Fabrication of large optics has been a topic of discussion for decades. As early as the late 1980s, computer-controlled
equipment has been used to semi-deterministically correct the figure error of large optics over a number of process
iterations. Magnetorheological Finishing, MRF®, was developed and commercialized in the late 1990's to predictably
and reliably allow the user to achieve deterministic results on a variety of optical glasses, ceramics and other common
optical materials. Large and small optics such as primary mirrors, conformal optics and off-axis components are
efficiently fabricated using this approach. More recently, specific processes, MR Fluids and equipment have been
developed and implemented to enhance results when finishing large aperture sapphire windows.
MRF, by virtue of its unique removal process, overcomes many of the drawbacks of a conventional polishing process.
For example, lightweighted optics often exhibit a quilted pattern coincident with their pocket cell structure following
conventional pad-based polishing. MRF does not induce mid-frequency errors and is capable of removing existing quilt
patterns. Further, odd aperture shapes and part geometries which can represent significant challenges to conventional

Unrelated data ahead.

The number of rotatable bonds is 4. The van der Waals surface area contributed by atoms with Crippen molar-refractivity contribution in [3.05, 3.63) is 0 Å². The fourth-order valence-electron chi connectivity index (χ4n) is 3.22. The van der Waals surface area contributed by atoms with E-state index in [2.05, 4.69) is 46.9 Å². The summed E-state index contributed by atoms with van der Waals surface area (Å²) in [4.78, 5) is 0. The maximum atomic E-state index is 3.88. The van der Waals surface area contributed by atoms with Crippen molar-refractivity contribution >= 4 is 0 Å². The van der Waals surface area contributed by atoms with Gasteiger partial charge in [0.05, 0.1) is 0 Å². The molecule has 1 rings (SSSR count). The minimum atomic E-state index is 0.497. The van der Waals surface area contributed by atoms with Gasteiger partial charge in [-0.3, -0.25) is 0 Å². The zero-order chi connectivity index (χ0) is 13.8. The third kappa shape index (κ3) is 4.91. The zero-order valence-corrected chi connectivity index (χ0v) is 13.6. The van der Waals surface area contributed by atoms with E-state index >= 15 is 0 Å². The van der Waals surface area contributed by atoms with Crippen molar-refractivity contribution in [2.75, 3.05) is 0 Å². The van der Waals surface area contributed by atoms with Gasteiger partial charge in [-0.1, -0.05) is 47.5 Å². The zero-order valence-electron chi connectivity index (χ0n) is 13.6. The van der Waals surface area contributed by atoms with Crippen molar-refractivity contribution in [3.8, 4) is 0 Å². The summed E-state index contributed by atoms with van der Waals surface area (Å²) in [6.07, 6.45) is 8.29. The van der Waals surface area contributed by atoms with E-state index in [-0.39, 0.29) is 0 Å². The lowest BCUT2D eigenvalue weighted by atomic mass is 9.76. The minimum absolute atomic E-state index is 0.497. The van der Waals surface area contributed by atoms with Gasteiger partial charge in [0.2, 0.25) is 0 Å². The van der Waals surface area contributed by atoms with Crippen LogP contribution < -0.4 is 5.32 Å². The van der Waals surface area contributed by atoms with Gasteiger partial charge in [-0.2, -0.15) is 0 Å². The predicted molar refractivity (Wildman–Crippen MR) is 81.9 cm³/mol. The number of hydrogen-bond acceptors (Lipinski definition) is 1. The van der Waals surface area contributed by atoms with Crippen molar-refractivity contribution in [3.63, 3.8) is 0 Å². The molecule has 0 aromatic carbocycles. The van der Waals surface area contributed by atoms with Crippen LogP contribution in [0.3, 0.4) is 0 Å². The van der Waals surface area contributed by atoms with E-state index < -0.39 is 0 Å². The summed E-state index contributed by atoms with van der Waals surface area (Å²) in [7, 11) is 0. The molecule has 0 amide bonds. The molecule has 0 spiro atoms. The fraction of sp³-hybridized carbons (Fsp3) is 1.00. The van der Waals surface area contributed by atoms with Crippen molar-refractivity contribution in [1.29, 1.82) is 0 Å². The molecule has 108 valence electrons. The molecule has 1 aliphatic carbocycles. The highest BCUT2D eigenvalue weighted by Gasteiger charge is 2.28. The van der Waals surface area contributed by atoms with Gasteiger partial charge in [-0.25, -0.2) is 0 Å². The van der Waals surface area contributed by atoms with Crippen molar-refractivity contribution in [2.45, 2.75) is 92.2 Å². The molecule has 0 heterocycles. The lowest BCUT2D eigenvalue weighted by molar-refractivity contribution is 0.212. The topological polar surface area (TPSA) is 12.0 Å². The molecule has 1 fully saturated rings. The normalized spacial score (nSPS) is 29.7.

polish processing are simply and easily corrected with MRF tools. Similarly, aspheric optics which can often present
multiple obstacles-particularly when lightweighted and off-axis−typically have a departure from best-fit sphere that is
not well matched with to static pad-based polishing tools resulting in pad misfit and associated variations in removal.
The conformal subaperture polishing tool inherent to the QED process works as well on typical circular apertures as it
does on irregular shapes such as rectangles, petals and trapezoids for example and matches the surface perfectly at all
points. Flats, spheres, aspheres and off-axis sections are easily corrected. The schedule uncertainties driven by edge
roll and edge control are virtually eliminated with the MRF process.
This paper presents some recent results of the deterministic finishing typified by the QED product line and more
specifically of its large-aperture machines, presently capable of finishing optics up to one meter in size. Examples of
large sapphire windows and meter-class aspheric glass optics will be reviewed. Associated metrology concerns will also